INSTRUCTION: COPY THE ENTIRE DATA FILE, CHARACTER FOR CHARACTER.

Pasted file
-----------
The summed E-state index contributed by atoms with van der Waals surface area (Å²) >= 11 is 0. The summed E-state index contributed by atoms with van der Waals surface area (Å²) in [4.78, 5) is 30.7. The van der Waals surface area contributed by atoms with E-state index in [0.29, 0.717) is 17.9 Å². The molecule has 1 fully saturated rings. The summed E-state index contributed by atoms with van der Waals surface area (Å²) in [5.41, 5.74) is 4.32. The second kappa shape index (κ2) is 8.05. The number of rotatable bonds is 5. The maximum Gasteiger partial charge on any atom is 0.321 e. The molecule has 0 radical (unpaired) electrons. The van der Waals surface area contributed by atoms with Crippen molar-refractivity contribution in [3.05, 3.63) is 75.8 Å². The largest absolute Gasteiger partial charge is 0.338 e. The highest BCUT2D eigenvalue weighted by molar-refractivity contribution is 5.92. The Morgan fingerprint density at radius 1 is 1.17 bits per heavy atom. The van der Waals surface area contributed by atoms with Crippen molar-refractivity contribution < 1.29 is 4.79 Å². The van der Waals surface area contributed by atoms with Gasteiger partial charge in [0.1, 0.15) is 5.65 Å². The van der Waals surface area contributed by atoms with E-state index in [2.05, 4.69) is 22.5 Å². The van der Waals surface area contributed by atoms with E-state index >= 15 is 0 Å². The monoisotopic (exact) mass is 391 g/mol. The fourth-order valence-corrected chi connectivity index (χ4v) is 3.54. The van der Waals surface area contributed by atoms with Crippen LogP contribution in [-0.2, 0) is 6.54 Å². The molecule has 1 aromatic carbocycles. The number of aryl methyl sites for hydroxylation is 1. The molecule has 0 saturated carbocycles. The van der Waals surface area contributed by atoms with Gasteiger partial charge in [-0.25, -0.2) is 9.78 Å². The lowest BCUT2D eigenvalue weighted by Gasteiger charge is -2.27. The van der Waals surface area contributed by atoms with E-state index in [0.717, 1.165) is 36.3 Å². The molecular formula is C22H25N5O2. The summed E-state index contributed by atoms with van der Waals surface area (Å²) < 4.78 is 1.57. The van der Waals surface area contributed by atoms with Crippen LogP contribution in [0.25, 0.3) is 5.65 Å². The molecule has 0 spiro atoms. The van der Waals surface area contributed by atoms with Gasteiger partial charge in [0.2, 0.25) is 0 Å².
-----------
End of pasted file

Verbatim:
The summed E-state index contributed by atoms with van der Waals surface area (Å²) >= 11 is 0. The summed E-state index contributed by atoms with van der Waals surface area (Å²) in [4.78, 5) is 30.7. The van der Waals surface area contributed by atoms with E-state index in [0.29, 0.717) is 17.9 Å². The molecule has 1 fully saturated rings. The summed E-state index contributed by atoms with van der Waals surface area (Å²) in [5.41, 5.74) is 4.32. The second kappa shape index (κ2) is 8.05. The number of rotatable bonds is 5. The maximum Gasteiger partial charge on any atom is 0.321 e. The molecule has 0 radical (unpaired) electrons. The van der Waals surface area contributed by atoms with Crippen molar-refractivity contribution in [3.05, 3.63) is 75.8 Å². The largest absolute Gasteiger partial charge is 0.338 e. The highest BCUT2D eigenvalue weighted by molar-refractivity contribution is 5.92. The Morgan fingerprint density at radius 1 is 1.17 bits per heavy atom. The van der Waals surface area contributed by atoms with Crippen molar-refractivity contribution < 1.29 is 4.79 Å². The van der Waals surface area contributed by atoms with Gasteiger partial charge in [0.1, 0.15) is 5.65 Å². The van der Waals surface area contributed by atoms with E-state index in [2.05, 4.69) is 22.5 Å². The van der Waals surface area contributed by atoms with E-state index >= 15 is 0 Å². The monoisotopic (exact) mass is 391 g/mol. The fourth-order valence-corrected chi connectivity index (χ4v) is 3.54. The van der Waals surface area contributed by atoms with Crippen LogP contribution in [-0.2, 0) is 6.54 Å². The molecule has 1 aromatic carbocycles. The number of aryl methyl sites for hydroxylation is 1. The molecule has 0 saturated carbocycles. The van der Waals surface area contributed by atoms with Gasteiger partial charge in [-0.25, -0.2) is 9.78 Å². The lowest BCUT2D eigenvalue weighted by Gasteiger charge is -2.27. The van der Waals surface area contributed by atoms with E-state index in [0.717, 1.165) is 36.3 Å². The molecular formula is C22H25N5O2. The summed E-state index contributed by atoms with van der Waals surface area (Å²) < 4.78 is 1.57. The van der Waals surface area contributed by atoms with Crippen LogP contribution in [0.25, 0.3) is 5.65 Å². The molecule has 0 spiro atoms. The van der Waals surface area contributed by atoms with Gasteiger partial charge in [0.2, 0.25) is 0 Å².